It's normal to think that food assistance is simply about keeping stomachs full. But, in fact, it's far more complex than that. It's also about empowering and enabling people to support themselves and their communities on a sustainable basis. A couple of weeks ago, I traveled to Zimbabwe and Mozambique to visit development projects supported by the UN Food and Agriculture Organization (FAO) in partnership with local authorities. It was there that I saw what a difference agricultural development efforts can make in people's lives.
Women Take the Lead
It was clear to me that women play the key role in providing food and income to their families in both these countries. In the areas I visited, small-scale farmers are almost exclusively female. Many of the local men have moved to South Africa to work in mines, therefore women are the community leaders and family providers. Because of this, it is critically important that development programs focus on educating and empowering female farmers. Recent studies have concluded that if women in developing countries had equal access to land, seeds, equipment, training, credit, and markets their farm productivity would increase by 20 to 30 percent. Countries' total agricultural production would increase by 2.5 to 4 percent, and 100-150 million fewer people would be hungry. In other words, ignoring women in agriculture comes at the expense of the poor and already food insecure. Not only is leveling the playing field morally the right thing to do, it is imperative for economic sustainability.
In Zimbabwe's Guruve District, I visited the farms of several women who normally plant just enough crops to feed their immediate families. Through an FAO project each woman had been given twenty hens, feed, and a large cage, as well as training on how to care for the animals. These women were beaming with pride as they explained how well they were handling their new businesses. While the eggs not only provided a much-needed source of protein for their families, when the hens were highly productive the women could sell or barter the excess for much needed income. This, in turn, helped these women develop commercial skills that are applicable to any future venture they may pursue. It also gave them the cash to purchase additional seeds and supplies and expand their farming operations. This project showed me, once again, how agriculture assistance programs do far more than just provide food -- they teach recipients new skills and offer opportunities for increased responsibility. I was so impressed with the enthusiasm with which these women shared their knowledge. They were incredibly proud of what they had accomplished -- and rightly so!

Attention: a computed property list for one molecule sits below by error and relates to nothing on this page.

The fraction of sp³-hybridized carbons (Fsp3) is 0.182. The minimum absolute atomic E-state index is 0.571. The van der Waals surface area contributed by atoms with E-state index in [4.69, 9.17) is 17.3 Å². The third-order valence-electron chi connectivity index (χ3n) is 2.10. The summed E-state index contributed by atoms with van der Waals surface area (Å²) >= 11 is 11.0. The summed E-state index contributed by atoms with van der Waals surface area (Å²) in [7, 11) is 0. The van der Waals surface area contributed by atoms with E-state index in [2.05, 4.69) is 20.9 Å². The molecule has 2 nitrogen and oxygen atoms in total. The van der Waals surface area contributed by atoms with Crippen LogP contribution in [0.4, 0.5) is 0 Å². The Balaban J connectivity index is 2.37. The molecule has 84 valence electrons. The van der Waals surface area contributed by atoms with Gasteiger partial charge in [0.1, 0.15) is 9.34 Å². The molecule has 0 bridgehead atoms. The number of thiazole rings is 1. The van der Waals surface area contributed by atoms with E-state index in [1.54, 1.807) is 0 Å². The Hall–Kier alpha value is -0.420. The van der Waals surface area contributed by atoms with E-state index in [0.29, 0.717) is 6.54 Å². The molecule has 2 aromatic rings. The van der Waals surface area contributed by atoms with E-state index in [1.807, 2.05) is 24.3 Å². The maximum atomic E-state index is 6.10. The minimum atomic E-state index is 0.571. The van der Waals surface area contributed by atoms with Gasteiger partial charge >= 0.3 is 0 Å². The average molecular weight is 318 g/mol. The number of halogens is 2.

A School for Farmers
In Mozambique, I was able to visit a "farmers' field school." Started by FAO some years ago, it is now a "hands on" training center run by the local women farmers. Building on the skills FAO initially taught them regarding how to plant, irrigate, and fertilize their crops, these women added their own experience and knowledge to the curriculum. For example, the women had developed a very precise recipe for home-made fertilizer which they used when they didn't have money to purchase the store-bought variety. I saw how they collectively formed a "water brigade" from the river to the fields in order to irrigate their crops and how the older, more experienced farmers, taught the younger women the important skills they had developed over the years. By "owning" the program, these resourceful women were helping themselves and their fellow women farmers provide sustainable livelihoods for their families and their community. Impressive! To top off the day, we shared a noon-time meal followed by joyful singing and dancing. Canimambo! Many thanks!
This transition from FAO-supported to locally-controlled projects epitomizes what food assistance is all about: eradicating hunger and malnutrition, while building resilience so people will no longer need to rely on food aid in the future.